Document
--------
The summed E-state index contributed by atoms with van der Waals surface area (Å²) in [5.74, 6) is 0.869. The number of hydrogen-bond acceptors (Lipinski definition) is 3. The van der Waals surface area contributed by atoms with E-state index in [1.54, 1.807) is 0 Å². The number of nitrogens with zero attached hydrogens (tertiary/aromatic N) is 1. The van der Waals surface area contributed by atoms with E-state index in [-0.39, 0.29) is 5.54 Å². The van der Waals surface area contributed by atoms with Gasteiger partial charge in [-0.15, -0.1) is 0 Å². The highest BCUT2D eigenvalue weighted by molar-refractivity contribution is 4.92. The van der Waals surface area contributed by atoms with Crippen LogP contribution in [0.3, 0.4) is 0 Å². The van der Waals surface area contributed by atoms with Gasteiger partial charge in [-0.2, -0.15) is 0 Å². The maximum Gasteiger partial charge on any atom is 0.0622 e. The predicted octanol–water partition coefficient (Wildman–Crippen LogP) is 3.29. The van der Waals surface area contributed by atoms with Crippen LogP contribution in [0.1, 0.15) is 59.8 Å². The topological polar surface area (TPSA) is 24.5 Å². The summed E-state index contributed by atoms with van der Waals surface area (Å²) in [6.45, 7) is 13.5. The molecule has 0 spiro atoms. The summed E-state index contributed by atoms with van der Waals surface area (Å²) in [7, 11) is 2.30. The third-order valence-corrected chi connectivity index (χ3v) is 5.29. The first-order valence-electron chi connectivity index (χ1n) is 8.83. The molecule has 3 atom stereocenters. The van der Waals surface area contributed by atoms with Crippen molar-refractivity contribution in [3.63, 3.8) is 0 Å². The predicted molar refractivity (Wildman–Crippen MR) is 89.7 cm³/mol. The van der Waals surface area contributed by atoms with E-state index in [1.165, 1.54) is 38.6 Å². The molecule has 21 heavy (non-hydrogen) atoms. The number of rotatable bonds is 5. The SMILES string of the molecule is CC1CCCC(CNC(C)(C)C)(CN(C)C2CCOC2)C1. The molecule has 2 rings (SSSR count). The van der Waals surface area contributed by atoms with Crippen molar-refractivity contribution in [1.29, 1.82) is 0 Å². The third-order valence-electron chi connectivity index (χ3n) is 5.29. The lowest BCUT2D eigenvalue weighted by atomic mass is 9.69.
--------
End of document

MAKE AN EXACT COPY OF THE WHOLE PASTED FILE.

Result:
The summed E-state index contributed by atoms with van der Waals surface area (Å²) in [5.74, 6) is 0.869. The number of hydrogen-bond acceptors (Lipinski definition) is 3. The van der Waals surface area contributed by atoms with E-state index in [1.54, 1.807) is 0 Å². The number of nitrogens with zero attached hydrogens (tertiary/aromatic N) is 1. The van der Waals surface area contributed by atoms with E-state index in [-0.39, 0.29) is 5.54 Å². The van der Waals surface area contributed by atoms with Gasteiger partial charge in [-0.15, -0.1) is 0 Å². The highest BCUT2D eigenvalue weighted by molar-refractivity contribution is 4.92. The van der Waals surface area contributed by atoms with Crippen LogP contribution in [0.3, 0.4) is 0 Å². The van der Waals surface area contributed by atoms with Gasteiger partial charge in [-0.2, -0.15) is 0 Å². The maximum Gasteiger partial charge on any atom is 0.0622 e. The predicted octanol–water partition coefficient (Wildman–Crippen LogP) is 3.29. The van der Waals surface area contributed by atoms with Crippen LogP contribution in [0.1, 0.15) is 59.8 Å². The topological polar surface area (TPSA) is 24.5 Å². The summed E-state index contributed by atoms with van der Waals surface area (Å²) in [6.45, 7) is 13.5. The molecule has 0 spiro atoms. The summed E-state index contributed by atoms with van der Waals surface area (Å²) in [7, 11) is 2.30. The third-order valence-corrected chi connectivity index (χ3v) is 5.29. The first-order valence-electron chi connectivity index (χ1n) is 8.83. The molecule has 3 atom stereocenters. The van der Waals surface area contributed by atoms with Crippen molar-refractivity contribution in [3.63, 3.8) is 0 Å². The predicted molar refractivity (Wildman–Crippen MR) is 89.7 cm³/mol. The van der Waals surface area contributed by atoms with E-state index in [1.165, 1.54) is 38.6 Å². The molecule has 21 heavy (non-hydrogen) atoms. The number of rotatable bonds is 5. The SMILES string of the molecule is CC1CCCC(CNC(C)(C)C)(CN(C)C2CCOC2)C1. The molecule has 2 rings (SSSR count). The van der Waals surface area contributed by atoms with Crippen molar-refractivity contribution in [1.29, 1.82) is 0 Å². The third-order valence-electron chi connectivity index (χ3n) is 5.29. The lowest BCUT2D eigenvalue weighted by atomic mass is 9.69.